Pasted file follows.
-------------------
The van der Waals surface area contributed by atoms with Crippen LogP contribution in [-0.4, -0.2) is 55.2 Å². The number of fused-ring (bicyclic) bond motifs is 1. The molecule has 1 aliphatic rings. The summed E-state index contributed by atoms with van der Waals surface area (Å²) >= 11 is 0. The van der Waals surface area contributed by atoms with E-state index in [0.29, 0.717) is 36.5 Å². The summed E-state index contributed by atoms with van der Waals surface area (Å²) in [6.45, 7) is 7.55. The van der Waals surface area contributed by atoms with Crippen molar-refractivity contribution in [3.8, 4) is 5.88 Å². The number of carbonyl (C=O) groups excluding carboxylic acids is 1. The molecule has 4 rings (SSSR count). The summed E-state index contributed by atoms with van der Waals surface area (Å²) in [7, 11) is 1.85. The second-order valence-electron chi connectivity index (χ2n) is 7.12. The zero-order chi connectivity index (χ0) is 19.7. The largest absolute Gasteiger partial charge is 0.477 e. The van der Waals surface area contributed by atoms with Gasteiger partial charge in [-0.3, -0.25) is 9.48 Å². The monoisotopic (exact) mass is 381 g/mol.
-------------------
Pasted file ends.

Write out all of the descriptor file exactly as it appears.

The van der Waals surface area contributed by atoms with Crippen LogP contribution in [-0.4, -0.2) is 55.2 Å². The number of fused-ring (bicyclic) bond motifs is 1. The molecule has 1 aliphatic rings. The summed E-state index contributed by atoms with van der Waals surface area (Å²) >= 11 is 0. The van der Waals surface area contributed by atoms with E-state index in [0.29, 0.717) is 36.5 Å². The summed E-state index contributed by atoms with van der Waals surface area (Å²) in [6.45, 7) is 7.55. The van der Waals surface area contributed by atoms with Crippen molar-refractivity contribution in [3.8, 4) is 5.88 Å². The number of carbonyl (C=O) groups excluding carboxylic acids is 1. The molecule has 4 rings (SSSR count). The summed E-state index contributed by atoms with van der Waals surface area (Å²) in [7, 11) is 1.85. The second-order valence-electron chi connectivity index (χ2n) is 7.12. The zero-order chi connectivity index (χ0) is 19.7. The largest absolute Gasteiger partial charge is 0.477 e. The van der Waals surface area contributed by atoms with Gasteiger partial charge in [-0.3, -0.25) is 9.48 Å². The monoisotopic (exact) mass is 381 g/mol.